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SmartRegs

 

Home | Steps to Compliance | Inspection Information | SmartRegs Renter Information | Program Progress


Starting in 2019, a new rental housing license requires proof of SmartRegs compliance at time of application submittal.

Beginning January 2, 2019, all non-compliant SmartRegs rental properties' licenses will be expired and the units are no longer eligible to rent. 

Please access portal below to be guided through the steps you need to take to gain compliance and receive a new rental license.  

Use the portal as your first resource; if you still have questions regarding your rental license or SmartRegs compliance, contact [email protected] or [email protected] or call 303-441-4038.

If you have a licensed rental property that is non-compliant with the SmartRegs requirements, your rental license is expired. All properties identified to be rented or advertised to rent without a valid license will be issued penalties according to the fine and fee schedule in  B.R.C 10-3-16  

Civil Penalty for renting without a license:

  • 1 st violation - $150 - $500
  • 2 nd violation - $300 - $750
  • 3 rd violation - $1,000

Investigation fees from enforcement staff:

  • Each investigation - $250
  • Continued non-compliance may result in a court summons, which carries a $250 bond per violation.

Current rental license holders had eight years (implemented in 2011 – deadline 2018) to comply with the SmartRegs requirement to ensure rentals meet a basic energy efficiency standard. The SmartRegs compliance deadline to inspect and make efficiency upgrades to prove compliance was Dec. 31, 2018.

 


Frequently Asked Questions on SmartRegs Fees 

What is the SmartRegs Service Fee?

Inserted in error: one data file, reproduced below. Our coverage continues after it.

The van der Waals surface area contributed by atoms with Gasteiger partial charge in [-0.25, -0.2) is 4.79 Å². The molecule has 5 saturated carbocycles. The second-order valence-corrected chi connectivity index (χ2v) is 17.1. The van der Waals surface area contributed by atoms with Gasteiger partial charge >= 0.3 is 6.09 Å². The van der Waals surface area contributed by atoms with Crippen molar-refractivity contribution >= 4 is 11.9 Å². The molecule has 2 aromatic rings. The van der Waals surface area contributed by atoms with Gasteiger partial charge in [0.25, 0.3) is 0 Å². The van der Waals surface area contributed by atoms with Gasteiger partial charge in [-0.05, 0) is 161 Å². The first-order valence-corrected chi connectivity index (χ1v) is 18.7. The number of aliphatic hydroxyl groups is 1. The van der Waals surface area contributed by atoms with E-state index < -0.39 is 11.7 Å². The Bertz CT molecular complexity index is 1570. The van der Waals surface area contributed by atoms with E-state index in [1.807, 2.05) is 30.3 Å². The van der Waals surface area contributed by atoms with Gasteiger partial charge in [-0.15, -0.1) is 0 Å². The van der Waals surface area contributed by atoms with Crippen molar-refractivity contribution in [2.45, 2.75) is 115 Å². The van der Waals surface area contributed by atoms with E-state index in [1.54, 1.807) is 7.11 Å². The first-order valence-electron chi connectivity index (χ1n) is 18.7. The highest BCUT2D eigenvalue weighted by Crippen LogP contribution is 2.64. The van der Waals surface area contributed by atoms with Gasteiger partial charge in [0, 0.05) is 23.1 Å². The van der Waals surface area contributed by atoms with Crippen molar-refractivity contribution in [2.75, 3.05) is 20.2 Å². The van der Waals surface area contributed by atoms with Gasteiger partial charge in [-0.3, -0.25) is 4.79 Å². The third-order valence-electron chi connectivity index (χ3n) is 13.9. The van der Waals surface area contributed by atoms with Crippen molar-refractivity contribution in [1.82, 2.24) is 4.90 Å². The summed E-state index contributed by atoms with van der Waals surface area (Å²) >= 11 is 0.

• SmartRegs program costs, including staff and advising services. Program costs have been supported through CAP Tax since adoption in 2010 through 2016.  Fees are used to cover operating costs and are reviewed annually.
  • In 2017, a first-time services fee of $50 was applied to rental licenses that were not compliant with SmartRegs requirements.
  • In 2018, a SmartRegs fee of $100, in addition to the 2017 SmartRegs fee, is applied to rental licenses that are not compliant with the SmartRegs requirements.
What does the fee pay for?
  • City costs to administer the SmartRegs program, covers associated employees for 2018 and contracted services which include EnergySmart advising services to assist with compliance.
  • 60 percent of the program costs are covered by the new fee.
  • 40 percent of the program costs are covered by the city's General Fund. 
Who will pay the SmartRegs Service Fee and when?
  • The $50 fee applies to any rental housing license that did not pass a SmartRegs inspection by April 1, 2017.
  • The $100 fee applies to any rental housing license that did not pass a SmartRegs inspection by Dec. 31, 2017. 
  • These fees do not apply to Short Term rental licenses.
  • The fees are due at the time of license issuance, including issuing an updated license to a full four-year term.
What if I only do Short-Term Rentals?
  • The SmartRegs Ordinance does not apply to a short-term rental license, which requires a property to be the owner’s principle residence.